What a person is internally is, of course, important. In this section, however, saints are taught that what they say is vital too. James commences the chapter with a word of warning to those who took the position of teachers. Perhaps some were teaching error or, possibly, there were those teaching truth which they had never known experimentally in their own lives. James reminds them that every teacher will be judged in relation to what they say. To that end, when it comes to teaching, one should only desire to speak if they have a word from God (otherwise, even with godly intentions, the verse is clear that the teacher will fail). If those who take the place of teachers understand the burden of accountability that James speaks of, platforms would be free from men simply seeking to be seen and heard. It would deliver the saints from unnecessary harshness, and many sessions where there is no actual word from the Lord. On the other hand, those who have been fitted, and have a word from the Lord, have a responsibility to discharge it (1 Cor 4.2), but they should move in the fear of God. Those who teach profess to impart understanding. They are therefore more accountable, and will be judged as being so.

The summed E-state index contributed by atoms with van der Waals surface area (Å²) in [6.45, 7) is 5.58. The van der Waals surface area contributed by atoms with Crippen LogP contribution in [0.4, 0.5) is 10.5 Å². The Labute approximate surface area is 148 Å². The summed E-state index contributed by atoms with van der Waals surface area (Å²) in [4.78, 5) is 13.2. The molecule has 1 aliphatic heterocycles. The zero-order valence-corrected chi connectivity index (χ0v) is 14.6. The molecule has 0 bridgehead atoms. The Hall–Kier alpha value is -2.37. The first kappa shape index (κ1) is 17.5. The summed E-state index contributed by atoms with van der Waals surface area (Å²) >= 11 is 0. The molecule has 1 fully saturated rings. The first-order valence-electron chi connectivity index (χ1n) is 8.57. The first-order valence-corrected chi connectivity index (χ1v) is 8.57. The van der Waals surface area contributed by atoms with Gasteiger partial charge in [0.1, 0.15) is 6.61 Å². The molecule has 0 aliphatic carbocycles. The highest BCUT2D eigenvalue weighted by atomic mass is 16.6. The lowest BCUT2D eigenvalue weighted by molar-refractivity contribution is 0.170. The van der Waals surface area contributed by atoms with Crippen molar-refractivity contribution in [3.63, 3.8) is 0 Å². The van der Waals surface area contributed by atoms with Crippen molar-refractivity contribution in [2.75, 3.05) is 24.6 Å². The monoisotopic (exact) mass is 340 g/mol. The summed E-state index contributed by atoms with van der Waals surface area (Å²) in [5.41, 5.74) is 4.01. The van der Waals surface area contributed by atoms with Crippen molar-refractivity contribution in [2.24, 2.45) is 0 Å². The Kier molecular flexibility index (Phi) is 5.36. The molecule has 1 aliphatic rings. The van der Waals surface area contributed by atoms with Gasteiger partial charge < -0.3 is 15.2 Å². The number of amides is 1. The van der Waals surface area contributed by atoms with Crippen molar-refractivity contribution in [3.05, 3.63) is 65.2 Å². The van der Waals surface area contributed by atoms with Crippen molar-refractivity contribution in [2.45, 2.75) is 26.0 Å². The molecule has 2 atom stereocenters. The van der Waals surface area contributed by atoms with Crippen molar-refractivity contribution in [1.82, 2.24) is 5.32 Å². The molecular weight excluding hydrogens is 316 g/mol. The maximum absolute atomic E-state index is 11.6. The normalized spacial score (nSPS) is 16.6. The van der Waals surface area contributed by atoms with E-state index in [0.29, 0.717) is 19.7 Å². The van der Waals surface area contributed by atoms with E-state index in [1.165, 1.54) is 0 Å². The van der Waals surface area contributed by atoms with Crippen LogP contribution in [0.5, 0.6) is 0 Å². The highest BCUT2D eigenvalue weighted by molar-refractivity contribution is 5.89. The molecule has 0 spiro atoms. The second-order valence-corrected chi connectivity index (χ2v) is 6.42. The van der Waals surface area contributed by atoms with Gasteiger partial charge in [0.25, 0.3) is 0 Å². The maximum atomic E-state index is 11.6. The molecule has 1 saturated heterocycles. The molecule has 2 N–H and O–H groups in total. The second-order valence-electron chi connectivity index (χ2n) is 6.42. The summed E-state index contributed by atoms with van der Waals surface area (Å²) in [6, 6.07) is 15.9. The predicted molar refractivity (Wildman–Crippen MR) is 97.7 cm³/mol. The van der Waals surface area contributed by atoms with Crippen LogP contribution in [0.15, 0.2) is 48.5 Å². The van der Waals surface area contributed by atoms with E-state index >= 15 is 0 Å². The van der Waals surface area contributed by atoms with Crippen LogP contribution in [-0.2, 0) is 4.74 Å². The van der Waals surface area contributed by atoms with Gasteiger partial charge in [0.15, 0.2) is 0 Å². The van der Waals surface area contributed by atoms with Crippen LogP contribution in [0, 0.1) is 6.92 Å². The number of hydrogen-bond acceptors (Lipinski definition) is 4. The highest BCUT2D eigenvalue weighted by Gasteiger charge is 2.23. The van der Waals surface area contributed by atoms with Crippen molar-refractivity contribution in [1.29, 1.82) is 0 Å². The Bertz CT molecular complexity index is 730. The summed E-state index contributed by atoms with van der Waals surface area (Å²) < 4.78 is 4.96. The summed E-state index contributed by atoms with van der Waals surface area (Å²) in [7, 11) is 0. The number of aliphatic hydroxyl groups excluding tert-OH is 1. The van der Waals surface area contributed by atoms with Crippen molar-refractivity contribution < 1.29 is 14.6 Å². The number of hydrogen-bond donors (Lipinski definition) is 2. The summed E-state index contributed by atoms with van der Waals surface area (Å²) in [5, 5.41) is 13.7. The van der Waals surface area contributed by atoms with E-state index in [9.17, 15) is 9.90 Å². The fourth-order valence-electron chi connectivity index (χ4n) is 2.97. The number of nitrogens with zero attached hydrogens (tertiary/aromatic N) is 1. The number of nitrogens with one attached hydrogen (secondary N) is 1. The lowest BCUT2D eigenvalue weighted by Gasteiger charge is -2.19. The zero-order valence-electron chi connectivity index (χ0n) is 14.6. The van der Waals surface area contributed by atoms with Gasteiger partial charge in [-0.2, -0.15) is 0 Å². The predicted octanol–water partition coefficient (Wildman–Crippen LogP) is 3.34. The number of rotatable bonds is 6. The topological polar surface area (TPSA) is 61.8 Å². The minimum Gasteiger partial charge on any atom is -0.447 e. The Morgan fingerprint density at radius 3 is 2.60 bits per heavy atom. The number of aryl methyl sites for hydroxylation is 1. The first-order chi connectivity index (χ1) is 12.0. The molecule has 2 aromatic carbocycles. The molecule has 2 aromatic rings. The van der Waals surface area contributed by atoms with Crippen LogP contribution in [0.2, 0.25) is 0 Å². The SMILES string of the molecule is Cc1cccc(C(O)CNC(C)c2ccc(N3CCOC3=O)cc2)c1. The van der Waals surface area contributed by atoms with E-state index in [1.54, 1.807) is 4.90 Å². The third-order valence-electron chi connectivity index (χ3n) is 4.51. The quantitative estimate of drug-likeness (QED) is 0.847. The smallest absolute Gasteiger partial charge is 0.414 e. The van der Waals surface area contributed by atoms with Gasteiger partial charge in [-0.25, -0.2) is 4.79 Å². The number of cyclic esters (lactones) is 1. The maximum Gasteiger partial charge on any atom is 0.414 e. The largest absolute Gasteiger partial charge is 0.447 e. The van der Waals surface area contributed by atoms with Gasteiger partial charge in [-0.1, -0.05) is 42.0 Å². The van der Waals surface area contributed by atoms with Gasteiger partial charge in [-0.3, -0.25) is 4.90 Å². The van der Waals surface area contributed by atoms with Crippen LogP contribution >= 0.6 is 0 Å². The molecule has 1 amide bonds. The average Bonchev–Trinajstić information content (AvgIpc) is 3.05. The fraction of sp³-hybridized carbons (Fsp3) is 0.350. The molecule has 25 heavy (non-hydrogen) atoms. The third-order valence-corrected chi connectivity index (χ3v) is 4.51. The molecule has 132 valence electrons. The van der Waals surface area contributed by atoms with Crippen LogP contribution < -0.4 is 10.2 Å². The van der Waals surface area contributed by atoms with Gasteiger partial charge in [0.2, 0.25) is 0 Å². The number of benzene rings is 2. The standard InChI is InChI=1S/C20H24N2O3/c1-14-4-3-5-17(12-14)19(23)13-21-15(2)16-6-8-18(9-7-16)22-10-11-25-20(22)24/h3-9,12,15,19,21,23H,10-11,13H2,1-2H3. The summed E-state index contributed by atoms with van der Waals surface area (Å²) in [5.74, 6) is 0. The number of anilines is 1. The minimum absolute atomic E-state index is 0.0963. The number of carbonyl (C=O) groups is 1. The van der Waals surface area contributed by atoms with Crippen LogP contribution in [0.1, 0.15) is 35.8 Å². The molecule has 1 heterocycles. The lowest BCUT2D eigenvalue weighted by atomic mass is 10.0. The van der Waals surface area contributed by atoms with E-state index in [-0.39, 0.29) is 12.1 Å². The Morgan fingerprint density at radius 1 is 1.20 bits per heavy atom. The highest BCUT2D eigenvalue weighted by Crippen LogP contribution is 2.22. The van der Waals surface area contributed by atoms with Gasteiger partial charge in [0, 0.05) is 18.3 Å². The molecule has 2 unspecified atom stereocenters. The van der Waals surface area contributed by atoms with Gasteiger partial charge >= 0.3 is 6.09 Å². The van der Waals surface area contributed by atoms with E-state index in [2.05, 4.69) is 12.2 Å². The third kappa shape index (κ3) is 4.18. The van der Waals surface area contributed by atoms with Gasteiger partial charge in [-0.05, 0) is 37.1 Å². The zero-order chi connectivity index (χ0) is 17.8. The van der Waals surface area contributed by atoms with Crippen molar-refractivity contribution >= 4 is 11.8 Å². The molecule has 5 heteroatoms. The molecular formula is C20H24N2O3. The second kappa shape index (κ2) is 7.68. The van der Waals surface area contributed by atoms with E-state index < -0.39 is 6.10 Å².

Those who discipline their speech show evidence of maturity. Therefore, if saints are still making the same rash or ill-advised comments that they did as spiritual infants, there has been a lack of development. In verses 3-5, James shows that control of the tongue is evidence of being able to master the body. Speech, therefore, is not something of secondary importance but, rather, what is said marks our physical testimony. Just as the bit in the horse’s mouth controls, or the rudder of a boat directs, the tongue sets the course. For example, boastful speech reveals a lack of humility; cruel speech shows that kindness is scant; and filthy speech ruins the effectiveness of a saint’s testimony. How one speaks matters, because it is the physical representation of personal testimony.